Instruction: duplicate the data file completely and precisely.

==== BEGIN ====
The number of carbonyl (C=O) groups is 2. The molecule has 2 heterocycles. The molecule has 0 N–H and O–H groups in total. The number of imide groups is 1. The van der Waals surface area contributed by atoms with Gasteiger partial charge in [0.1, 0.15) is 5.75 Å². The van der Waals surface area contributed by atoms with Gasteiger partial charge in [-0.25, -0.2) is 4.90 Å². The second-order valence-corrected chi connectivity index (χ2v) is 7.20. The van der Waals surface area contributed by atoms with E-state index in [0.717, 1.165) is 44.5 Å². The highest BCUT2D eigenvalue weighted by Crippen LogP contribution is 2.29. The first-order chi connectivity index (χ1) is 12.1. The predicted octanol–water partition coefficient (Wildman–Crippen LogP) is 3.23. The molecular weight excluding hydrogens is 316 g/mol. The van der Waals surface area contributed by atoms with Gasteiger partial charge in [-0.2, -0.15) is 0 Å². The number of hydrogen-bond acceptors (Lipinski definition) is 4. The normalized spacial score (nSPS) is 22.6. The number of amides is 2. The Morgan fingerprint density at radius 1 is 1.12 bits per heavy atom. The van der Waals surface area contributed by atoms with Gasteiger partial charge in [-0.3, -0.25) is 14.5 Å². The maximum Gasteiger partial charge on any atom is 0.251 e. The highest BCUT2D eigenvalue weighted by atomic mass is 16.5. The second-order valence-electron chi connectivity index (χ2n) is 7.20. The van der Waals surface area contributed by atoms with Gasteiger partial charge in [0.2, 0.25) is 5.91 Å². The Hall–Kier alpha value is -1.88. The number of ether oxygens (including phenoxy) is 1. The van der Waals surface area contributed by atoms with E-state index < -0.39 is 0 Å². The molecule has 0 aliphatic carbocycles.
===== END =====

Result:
The number of carbonyl (C=O) groups is 2. The molecule has 2 heterocycles. The molecule has 0 N–H and O–H groups in total. The number of imide groups is 1. The van der Waals surface area contributed by atoms with Gasteiger partial charge in [0.1, 0.15) is 5.75 Å². The van der Waals surface area contributed by atoms with Gasteiger partial charge in [-0.25, -0.2) is 4.90 Å². The second-order valence-corrected chi connectivity index (χ2v) is 7.20. The van der Waals surface area contributed by atoms with E-state index in [0.717, 1.165) is 44.5 Å². The highest BCUT2D eigenvalue weighted by Crippen LogP contribution is 2.29. The first-order chi connectivity index (χ1) is 12.1. The predicted octanol–water partition coefficient (Wildman–Crippen LogP) is 3.23. The molecular weight excluding hydrogens is 316 g/mol. The van der Waals surface area contributed by atoms with Gasteiger partial charge in [-0.2, -0.15) is 0 Å². The number of hydrogen-bond acceptors (Lipinski definition) is 4. The normalized spacial score (nSPS) is 22.6. The number of amides is 2. The Morgan fingerprint density at radius 1 is 1.12 bits per heavy atom. The van der Waals surface area contributed by atoms with Gasteiger partial charge in [-0.3, -0.25) is 14.5 Å². The maximum Gasteiger partial charge on any atom is 0.251 e. The highest BCUT2D eigenvalue weighted by atomic mass is 16.5. The second-order valence-electron chi connectivity index (χ2n) is 7.20. The van der Waals surface area contributed by atoms with Gasteiger partial charge in [0.2, 0.25) is 5.91 Å². The Hall–Kier alpha value is -1.88. The number of ether oxygens (including phenoxy) is 1. The van der Waals surface area contributed by atoms with E-state index < -0.39 is 0 Å². The molecule has 0 aliphatic carbocycles.